After nearly two years of contending with historically low commodity prices, a majority of the Appalachian Basin's leading producers have retreated almost exclusively to their dry natural gas acreage, where low breakeven prices and prolific wells are being used to defend against the downturn.
In the nation's leading gas basin, the move is no surprise. But it marks a shift away from touting natural gas liquids (NGL) growth and what was recently a balance for rigs that were spread more evenly across wet, condensate and dry gas fairways throughout Ohio, Pennsylvania and West Virginia. The precipitous fall in oil prices that began in June 2014 and weighed heavily on the markets for ethane, butane and propane is not the only factor underlying the move.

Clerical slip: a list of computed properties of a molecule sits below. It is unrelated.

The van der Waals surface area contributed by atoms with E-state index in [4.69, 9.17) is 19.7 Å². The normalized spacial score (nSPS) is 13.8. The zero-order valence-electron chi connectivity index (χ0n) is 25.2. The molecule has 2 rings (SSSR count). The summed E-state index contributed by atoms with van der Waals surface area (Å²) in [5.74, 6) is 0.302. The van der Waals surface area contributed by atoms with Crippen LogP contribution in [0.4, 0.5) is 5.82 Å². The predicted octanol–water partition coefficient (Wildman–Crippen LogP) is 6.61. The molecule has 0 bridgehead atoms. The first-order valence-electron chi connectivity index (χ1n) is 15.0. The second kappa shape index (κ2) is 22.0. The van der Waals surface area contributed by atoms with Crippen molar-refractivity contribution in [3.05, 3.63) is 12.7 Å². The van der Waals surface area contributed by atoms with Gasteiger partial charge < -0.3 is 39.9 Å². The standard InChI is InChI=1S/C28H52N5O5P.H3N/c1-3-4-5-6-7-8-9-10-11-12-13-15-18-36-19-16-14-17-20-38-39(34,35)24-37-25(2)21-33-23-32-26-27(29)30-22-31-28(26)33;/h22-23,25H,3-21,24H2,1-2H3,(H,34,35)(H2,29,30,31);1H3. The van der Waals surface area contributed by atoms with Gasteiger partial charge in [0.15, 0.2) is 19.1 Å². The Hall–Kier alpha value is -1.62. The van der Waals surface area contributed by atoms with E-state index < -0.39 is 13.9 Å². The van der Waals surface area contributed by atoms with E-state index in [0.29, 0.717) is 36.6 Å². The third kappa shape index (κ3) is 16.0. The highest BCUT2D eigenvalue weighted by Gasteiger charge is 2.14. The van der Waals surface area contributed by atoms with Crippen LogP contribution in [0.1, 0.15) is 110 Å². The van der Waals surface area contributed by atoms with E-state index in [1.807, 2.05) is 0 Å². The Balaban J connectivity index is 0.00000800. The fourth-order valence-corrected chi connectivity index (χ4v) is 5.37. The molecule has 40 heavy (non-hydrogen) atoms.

Prolific wells, production beats, better economics and a desire to maintain momentum during the slump have all aligned to shape a trend that points to the likelihood of more natural gas production this year in a basin that's saturated with it.Click here to read the whole article.
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